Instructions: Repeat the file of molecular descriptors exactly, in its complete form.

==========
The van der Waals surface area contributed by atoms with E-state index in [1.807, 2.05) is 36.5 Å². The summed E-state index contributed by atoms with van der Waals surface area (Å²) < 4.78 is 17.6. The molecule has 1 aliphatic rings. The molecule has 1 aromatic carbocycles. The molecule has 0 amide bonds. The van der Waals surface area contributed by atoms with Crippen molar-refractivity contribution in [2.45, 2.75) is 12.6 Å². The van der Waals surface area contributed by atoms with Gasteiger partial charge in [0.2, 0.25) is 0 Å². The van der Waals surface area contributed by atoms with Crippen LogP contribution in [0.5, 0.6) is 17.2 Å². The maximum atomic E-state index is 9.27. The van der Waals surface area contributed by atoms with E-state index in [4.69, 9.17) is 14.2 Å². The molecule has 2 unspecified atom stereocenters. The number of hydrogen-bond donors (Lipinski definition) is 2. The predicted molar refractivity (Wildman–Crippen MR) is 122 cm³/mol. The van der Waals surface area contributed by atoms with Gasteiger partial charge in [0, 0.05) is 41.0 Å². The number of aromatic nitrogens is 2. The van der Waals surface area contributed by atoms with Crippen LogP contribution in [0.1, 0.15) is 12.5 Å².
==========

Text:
The van der Waals surface area contributed by atoms with E-state index in [1.807, 2.05) is 36.5 Å². The summed E-state index contributed by atoms with van der Waals surface area (Å²) < 4.78 is 17.6. The molecule has 1 aliphatic rings. The molecule has 1 aromatic carbocycles. The molecule has 0 amide bonds. The van der Waals surface area contributed by atoms with Crippen molar-refractivity contribution in [2.45, 2.75) is 12.6 Å². The van der Waals surface area contributed by atoms with Gasteiger partial charge in [0.2, 0.25) is 0 Å². The van der Waals surface area contributed by atoms with Crippen LogP contribution in [0.5, 0.6) is 17.2 Å². The maximum atomic E-state index is 9.27. The van der Waals surface area contributed by atoms with E-state index in [4.69, 9.17) is 14.2 Å². The molecule has 2 unspecified atom stereocenters. The number of hydrogen-bond donors (Lipinski definition) is 2. The predicted molar refractivity (Wildman–Crippen MR) is 122 cm³/mol. The van der Waals surface area contributed by atoms with Gasteiger partial charge in [0, 0.05) is 41.0 Å². The number of aromatic nitrogens is 2. The van der Waals surface area contributed by atoms with Crippen LogP contribution in [0.1, 0.15) is 12.5 Å².